Why Ego Helps the Hackers

I’ve been hacked. The other day, hundreds of spam, ‘phishing’ messages were sent out as DMs, completely unbeknown to me, to my followers on Twitter. Very irritating for them, and eventually so many were sent that the DM feature on my Twitter account was paralysed. Thanks to a swift response from both the ever-helpful @SuzanneCollier and from Twitter, the problem is – I hope – now resolved.How had this happened? How had an anonymous computer programme got its virtual fingers into my password-protected account? I have to confess that I was duped by a similar DM I’d received that morning, appearing to be from one of my contacts. Excuses such as ‘I couldn’t see the interface properly on my iPhone’, ‘I didn’t really read the message’ and ‘a virus must have just burrowed its way into my account’ are plausible (just!), but if I’m honest, not applicable in my case. What drew me in was the message itself. “When I saw this about you I could not stop laughing ha ha”. This was followed by a web link, which later turned out to be sinister and powerful enough to spam everyone who follows me. With even the briefest of pauses for analytical thought, logic would have told me that this particular contact, with whom I’m not in very regular correspondence and with whom my relationship is professional rather than chummily silly, would not in a million years have sent me this message. And if the million years were up, and he I were bent over our respective screens, haggard and grey beyond reason, and he had in fact sent me the message, he would have written and punctuated it more elegantly.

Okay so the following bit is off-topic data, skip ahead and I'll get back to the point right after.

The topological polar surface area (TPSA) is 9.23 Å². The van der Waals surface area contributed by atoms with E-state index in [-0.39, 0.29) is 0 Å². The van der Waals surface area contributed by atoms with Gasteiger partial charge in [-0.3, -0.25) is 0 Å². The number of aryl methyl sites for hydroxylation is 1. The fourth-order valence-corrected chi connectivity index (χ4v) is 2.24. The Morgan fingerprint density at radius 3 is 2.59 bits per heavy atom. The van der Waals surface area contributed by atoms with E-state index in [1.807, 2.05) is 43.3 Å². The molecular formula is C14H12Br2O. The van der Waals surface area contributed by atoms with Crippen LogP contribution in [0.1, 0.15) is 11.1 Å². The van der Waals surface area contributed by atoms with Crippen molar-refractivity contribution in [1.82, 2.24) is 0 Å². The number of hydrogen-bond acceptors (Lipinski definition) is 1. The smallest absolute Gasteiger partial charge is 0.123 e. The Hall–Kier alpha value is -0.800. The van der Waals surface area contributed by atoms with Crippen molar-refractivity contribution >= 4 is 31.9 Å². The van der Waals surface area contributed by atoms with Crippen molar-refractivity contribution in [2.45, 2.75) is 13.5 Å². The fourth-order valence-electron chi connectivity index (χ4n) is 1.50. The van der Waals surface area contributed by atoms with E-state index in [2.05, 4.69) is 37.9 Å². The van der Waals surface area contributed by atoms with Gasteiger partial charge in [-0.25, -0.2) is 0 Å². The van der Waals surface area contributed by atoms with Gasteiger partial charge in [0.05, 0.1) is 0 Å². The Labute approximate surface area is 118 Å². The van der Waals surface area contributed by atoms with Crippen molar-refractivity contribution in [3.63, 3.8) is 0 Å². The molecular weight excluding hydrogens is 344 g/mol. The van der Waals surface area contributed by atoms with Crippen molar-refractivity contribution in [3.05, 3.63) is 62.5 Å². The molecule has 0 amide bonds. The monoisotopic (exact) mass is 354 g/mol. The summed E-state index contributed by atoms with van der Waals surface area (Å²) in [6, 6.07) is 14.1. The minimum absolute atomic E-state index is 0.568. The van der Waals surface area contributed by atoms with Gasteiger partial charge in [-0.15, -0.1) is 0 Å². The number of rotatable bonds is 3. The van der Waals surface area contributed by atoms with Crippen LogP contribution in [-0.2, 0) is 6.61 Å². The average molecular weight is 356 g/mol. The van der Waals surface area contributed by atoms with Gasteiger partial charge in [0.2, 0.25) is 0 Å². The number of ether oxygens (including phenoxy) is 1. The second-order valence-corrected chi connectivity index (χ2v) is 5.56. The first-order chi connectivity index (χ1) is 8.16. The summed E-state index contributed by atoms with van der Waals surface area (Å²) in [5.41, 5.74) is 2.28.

What happened was that my ego kicked in and eclipsed any such rational considerations. I wanted to see what he’d seen about me. I was curious as to the amusing turn my online image seemed to have taken. Again, I could offer dissembling platitudes here about ‘needing to monitor my personal brand’. But the truth is I couldn’t resist peeking, for no other reason than I wanted to see what had been written about me online. I’d never have clicked through to an unknown sales link, but the lure of attention on me me me was too strong to withstand. If someone told you they’d seen you on TV, say in the background of an ad or a documentary, would you take a look? My betting is that many of us would. There’s something irresistible in seeing ourselves mirrored as others see us, and now we have the parallel world of online reality, it’s a much more common occurrence. So vanity clicked that link and in doing so, my ego unwittingly opened the door to the hackers. And judging by the involuntary DMs I’ve received from other Twitter friends, I’m not the only one whose ego represents a blind spot in online security …


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